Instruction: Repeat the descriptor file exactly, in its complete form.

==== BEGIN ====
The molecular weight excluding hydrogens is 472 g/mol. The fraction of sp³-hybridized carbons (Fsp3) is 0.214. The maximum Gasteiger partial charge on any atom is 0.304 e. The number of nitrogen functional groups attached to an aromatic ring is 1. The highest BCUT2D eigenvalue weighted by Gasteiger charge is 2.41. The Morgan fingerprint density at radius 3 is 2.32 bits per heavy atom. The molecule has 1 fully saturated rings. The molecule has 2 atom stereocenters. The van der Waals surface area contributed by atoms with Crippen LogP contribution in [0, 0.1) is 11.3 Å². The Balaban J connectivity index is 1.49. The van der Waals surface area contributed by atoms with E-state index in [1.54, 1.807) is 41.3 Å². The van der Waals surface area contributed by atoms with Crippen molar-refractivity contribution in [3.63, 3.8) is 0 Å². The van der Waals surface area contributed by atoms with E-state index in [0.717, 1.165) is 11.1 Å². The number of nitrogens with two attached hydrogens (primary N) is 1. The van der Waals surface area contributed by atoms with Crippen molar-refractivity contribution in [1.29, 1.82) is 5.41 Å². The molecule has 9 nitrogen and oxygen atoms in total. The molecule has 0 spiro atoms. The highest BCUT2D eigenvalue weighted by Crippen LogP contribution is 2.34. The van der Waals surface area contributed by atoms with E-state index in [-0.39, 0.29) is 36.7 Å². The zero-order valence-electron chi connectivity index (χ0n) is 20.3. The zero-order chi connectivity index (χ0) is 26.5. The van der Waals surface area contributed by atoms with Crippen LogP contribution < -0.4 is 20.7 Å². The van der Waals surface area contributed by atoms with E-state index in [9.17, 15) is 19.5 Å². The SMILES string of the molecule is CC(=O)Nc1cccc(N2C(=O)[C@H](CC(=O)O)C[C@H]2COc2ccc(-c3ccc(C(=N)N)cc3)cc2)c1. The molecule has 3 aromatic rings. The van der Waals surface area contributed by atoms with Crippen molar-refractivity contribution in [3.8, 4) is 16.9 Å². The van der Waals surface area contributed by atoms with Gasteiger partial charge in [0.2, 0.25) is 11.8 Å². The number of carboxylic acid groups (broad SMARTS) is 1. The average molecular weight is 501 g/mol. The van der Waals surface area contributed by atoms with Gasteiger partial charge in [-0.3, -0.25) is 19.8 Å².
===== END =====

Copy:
The molecular weight excluding hydrogens is 472 g/mol. The fraction of sp³-hybridized carbons (Fsp3) is 0.214. The maximum Gasteiger partial charge on any atom is 0.304 e. The number of nitrogen functional groups attached to an aromatic ring is 1. The highest BCUT2D eigenvalue weighted by Gasteiger charge is 2.41. The Morgan fingerprint density at radius 3 is 2.32 bits per heavy atom. The molecule has 1 fully saturated rings. The molecule has 2 atom stereocenters. The van der Waals surface area contributed by atoms with Crippen LogP contribution in [0, 0.1) is 11.3 Å². The Balaban J connectivity index is 1.49. The van der Waals surface area contributed by atoms with E-state index in [1.54, 1.807) is 41.3 Å². The van der Waals surface area contributed by atoms with Crippen molar-refractivity contribution in [3.63, 3.8) is 0 Å². The van der Waals surface area contributed by atoms with E-state index in [0.717, 1.165) is 11.1 Å². The number of nitrogens with two attached hydrogens (primary N) is 1. The van der Waals surface area contributed by atoms with Crippen molar-refractivity contribution in [1.29, 1.82) is 5.41 Å². The molecule has 9 nitrogen and oxygen atoms in total. The molecule has 0 spiro atoms. The highest BCUT2D eigenvalue weighted by Crippen LogP contribution is 2.34. The van der Waals surface area contributed by atoms with E-state index in [-0.39, 0.29) is 36.7 Å². The zero-order valence-electron chi connectivity index (χ0n) is 20.3. The zero-order chi connectivity index (χ0) is 26.5. The van der Waals surface area contributed by atoms with Crippen LogP contribution < -0.4 is 20.7 Å². The van der Waals surface area contributed by atoms with E-state index in [9.17, 15) is 19.5 Å². The SMILES string of the molecule is CC(=O)Nc1cccc(N2C(=O)[C@H](CC(=O)O)C[C@H]2COc2ccc(-c3ccc(C(=N)N)cc3)cc2)c1. The molecule has 3 aromatic rings. The van der Waals surface area contributed by atoms with Crippen molar-refractivity contribution in [3.8, 4) is 16.9 Å². The van der Waals surface area contributed by atoms with Gasteiger partial charge in [0.2, 0.25) is 11.8 Å². The number of carboxylic acid groups (broad SMARTS) is 1. The average molecular weight is 501 g/mol. The van der Waals surface area contributed by atoms with Gasteiger partial charge in [-0.3, -0.25) is 19.8 Å².